It looks like he's already getting a primary challenger :
Alan LaPolice, who challenged Huelskamp in 2014 and might do so again, describes himself as a conservative, but he was backed by agricultural interests last cycle. And the opposition's favorite prospective candidate, physician Roger Marshall, similarly has described himself as "very conservative" and a "God-fearing Christian," but has also avoided angering the Republican establishment or potential donors, said Huelskamp campaign spokesman Mark Kelly.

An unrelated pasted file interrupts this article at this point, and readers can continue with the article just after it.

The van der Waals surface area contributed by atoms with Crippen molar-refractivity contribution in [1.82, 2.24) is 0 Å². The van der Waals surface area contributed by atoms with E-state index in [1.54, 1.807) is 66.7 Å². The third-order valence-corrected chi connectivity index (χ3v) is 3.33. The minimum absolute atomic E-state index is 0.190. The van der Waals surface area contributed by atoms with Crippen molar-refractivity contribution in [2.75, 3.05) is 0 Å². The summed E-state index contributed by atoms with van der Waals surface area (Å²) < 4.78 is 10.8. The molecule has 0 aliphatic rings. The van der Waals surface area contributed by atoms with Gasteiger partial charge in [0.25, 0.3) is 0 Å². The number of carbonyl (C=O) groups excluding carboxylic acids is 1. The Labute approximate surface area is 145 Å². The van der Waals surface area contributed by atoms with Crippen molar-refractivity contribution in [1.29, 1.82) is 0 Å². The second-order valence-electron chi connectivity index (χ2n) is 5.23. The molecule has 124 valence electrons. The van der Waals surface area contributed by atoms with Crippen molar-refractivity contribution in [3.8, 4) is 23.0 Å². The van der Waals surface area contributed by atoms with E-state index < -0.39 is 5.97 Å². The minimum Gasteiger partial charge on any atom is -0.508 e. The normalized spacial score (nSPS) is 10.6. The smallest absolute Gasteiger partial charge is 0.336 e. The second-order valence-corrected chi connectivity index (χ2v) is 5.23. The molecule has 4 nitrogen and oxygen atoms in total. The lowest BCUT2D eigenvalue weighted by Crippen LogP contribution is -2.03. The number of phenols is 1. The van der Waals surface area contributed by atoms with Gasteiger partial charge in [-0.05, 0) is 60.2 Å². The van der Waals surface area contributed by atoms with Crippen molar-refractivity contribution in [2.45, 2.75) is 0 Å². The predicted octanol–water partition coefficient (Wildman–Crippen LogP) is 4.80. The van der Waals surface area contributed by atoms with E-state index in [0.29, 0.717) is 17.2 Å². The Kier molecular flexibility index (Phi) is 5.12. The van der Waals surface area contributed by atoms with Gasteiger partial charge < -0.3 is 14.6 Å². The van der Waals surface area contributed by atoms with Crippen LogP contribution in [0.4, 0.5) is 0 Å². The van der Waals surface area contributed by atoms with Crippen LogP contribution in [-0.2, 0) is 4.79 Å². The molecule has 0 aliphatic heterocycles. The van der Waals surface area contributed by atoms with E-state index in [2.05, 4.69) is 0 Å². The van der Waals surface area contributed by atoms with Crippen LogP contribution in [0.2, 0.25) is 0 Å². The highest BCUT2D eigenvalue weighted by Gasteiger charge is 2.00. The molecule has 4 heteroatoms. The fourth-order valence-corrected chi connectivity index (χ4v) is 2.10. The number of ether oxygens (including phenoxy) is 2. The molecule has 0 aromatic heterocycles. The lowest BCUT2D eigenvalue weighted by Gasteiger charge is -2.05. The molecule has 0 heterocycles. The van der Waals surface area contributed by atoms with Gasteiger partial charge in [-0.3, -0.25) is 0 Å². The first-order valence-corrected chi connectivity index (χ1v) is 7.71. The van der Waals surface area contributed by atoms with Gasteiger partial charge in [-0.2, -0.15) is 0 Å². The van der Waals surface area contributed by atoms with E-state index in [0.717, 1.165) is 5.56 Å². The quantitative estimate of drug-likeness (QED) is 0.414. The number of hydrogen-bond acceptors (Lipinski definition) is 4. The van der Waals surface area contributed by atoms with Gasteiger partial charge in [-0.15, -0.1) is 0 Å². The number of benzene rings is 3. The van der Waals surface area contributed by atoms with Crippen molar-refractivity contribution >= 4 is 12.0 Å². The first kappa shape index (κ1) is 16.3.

Huelskamp noted that Marshall announced he might enter the race shortly after Huelskamp voted against John Boehner for speaker of the House. "It's no surprise that Mr. Marshall announced his interest within a week of my vote for new leadership in the U.S. House," Huelskamp said in a statement. Boehner and other members of the establishment want "another business-as-usual politician" who will go along with the status quo, he said.
(Huelskamp also cited Marshall's "history of writing big checks to liberal Republicans," although those donations generally went to other members of Kansas's congressional delegation, and even included $750 to Huelskamp himself between 2010 and 2012, according to the Center for Responsive Politics.)
Despite his trouble in 2014, Huelskamp still has support from some tea-party groups.